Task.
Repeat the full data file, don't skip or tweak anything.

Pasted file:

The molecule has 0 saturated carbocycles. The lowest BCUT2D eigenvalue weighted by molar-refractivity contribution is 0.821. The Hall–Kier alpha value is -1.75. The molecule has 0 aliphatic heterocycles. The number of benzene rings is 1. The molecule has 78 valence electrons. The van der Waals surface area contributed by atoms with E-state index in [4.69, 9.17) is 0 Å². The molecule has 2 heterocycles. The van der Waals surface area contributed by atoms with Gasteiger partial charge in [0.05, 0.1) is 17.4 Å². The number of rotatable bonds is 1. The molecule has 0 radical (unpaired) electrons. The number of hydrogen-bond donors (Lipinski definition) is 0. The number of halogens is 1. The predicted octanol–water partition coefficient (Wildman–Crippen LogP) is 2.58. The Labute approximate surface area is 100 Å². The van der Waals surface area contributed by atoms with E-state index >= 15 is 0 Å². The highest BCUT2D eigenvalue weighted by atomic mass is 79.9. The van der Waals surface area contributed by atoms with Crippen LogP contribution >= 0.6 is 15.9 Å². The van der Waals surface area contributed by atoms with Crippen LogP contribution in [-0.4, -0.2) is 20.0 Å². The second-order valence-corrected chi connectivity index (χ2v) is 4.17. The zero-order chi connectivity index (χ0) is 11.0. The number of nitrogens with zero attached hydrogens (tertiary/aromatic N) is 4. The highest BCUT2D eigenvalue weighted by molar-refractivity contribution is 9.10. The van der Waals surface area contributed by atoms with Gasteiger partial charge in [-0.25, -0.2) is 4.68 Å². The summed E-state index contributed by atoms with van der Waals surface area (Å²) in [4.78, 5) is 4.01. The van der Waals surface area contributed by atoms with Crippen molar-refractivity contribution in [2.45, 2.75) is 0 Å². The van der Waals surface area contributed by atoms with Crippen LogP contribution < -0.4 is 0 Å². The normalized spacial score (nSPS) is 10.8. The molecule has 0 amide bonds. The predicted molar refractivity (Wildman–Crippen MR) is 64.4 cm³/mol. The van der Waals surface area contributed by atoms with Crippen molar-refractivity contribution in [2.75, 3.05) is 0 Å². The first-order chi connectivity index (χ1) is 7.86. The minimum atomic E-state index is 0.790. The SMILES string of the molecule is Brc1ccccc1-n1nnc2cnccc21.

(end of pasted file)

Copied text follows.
The molecule has 0 saturated carbocycles. The lowest BCUT2D eigenvalue weighted by molar-refractivity contribution is 0.821. The Hall–Kier alpha value is -1.75. The molecule has 0 aliphatic heterocycles. The number of benzene rings is 1. The molecule has 78 valence electrons. The van der Waals surface area contributed by atoms with E-state index in [4.69, 9.17) is 0 Å². The molecule has 2 heterocycles. The van der Waals surface area contributed by atoms with Gasteiger partial charge in [0.05, 0.1) is 17.4 Å². The number of rotatable bonds is 1. The molecule has 0 radical (unpaired) electrons. The number of hydrogen-bond donors (Lipinski definition) is 0. The number of halogens is 1. The predicted octanol–water partition coefficient (Wildman–Crippen LogP) is 2.58. The Labute approximate surface area is 100 Å². The van der Waals surface area contributed by atoms with E-state index >= 15 is 0 Å². The highest BCUT2D eigenvalue weighted by atomic mass is 79.9. The van der Waals surface area contributed by atoms with Crippen LogP contribution >= 0.6 is 15.9 Å². The van der Waals surface area contributed by atoms with Crippen LogP contribution in [-0.4, -0.2) is 20.0 Å². The second-order valence-corrected chi connectivity index (χ2v) is 4.17. The zero-order chi connectivity index (χ0) is 11.0. The number of nitrogens with zero attached hydrogens (tertiary/aromatic N) is 4. The highest BCUT2D eigenvalue weighted by molar-refractivity contribution is 9.10. The van der Waals surface area contributed by atoms with Gasteiger partial charge in [-0.25, -0.2) is 4.68 Å². The summed E-state index contributed by atoms with van der Waals surface area (Å²) in [4.78, 5) is 4.01. The van der Waals surface area contributed by atoms with Crippen molar-refractivity contribution in [2.45, 2.75) is 0 Å². The van der Waals surface area contributed by atoms with Crippen LogP contribution < -0.4 is 0 Å². The normalized spacial score (nSPS) is 10.8. The molecule has 0 amide bonds. The predicted molar refractivity (Wildman–Crippen MR) is 64.4 cm³/mol. The van der Waals surface area contributed by atoms with Crippen molar-refractivity contribution in [2.75, 3.05) is 0 Å². The first-order chi connectivity index (χ1) is 7.86. The minimum atomic E-state index is 0.790. The SMILES string of the molecule is Brc1ccccc1-n1nnc2cnccc21.